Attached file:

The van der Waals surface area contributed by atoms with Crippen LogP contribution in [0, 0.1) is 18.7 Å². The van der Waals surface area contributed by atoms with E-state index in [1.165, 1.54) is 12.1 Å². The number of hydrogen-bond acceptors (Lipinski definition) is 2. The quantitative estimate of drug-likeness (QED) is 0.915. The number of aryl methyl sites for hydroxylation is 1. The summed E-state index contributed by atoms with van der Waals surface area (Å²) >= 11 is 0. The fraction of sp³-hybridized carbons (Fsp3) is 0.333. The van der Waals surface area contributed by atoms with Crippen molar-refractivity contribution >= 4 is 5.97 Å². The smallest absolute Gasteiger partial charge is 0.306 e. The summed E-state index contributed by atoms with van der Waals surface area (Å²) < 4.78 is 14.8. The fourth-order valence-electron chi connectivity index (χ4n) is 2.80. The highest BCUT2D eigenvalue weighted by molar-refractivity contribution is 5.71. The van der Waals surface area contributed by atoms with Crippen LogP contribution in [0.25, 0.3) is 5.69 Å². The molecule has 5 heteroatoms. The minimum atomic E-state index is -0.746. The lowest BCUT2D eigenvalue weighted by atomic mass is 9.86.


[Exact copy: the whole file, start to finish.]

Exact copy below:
The van der Waals surface area contributed by atoms with Crippen LogP contribution in [0, 0.1) is 18.7 Å². The van der Waals surface area contributed by atoms with E-state index in [1.165, 1.54) is 12.1 Å². The number of hydrogen-bond acceptors (Lipinski definition) is 2. The quantitative estimate of drug-likeness (QED) is 0.915. The number of aryl methyl sites for hydroxylation is 1. The summed E-state index contributed by atoms with van der Waals surface area (Å²) >= 11 is 0. The fraction of sp³-hybridized carbons (Fsp3) is 0.333. The van der Waals surface area contributed by atoms with Crippen molar-refractivity contribution >= 4 is 5.97 Å². The smallest absolute Gasteiger partial charge is 0.306 e. The summed E-state index contributed by atoms with van der Waals surface area (Å²) < 4.78 is 14.8. The fourth-order valence-electron chi connectivity index (χ4n) is 2.80. The highest BCUT2D eigenvalue weighted by molar-refractivity contribution is 5.71. The van der Waals surface area contributed by atoms with Crippen LogP contribution in [0.25, 0.3) is 5.69 Å². The molecule has 5 heteroatoms. The minimum atomic E-state index is -0.746. The lowest BCUT2D eigenvalue weighted by atomic mass is 9.86.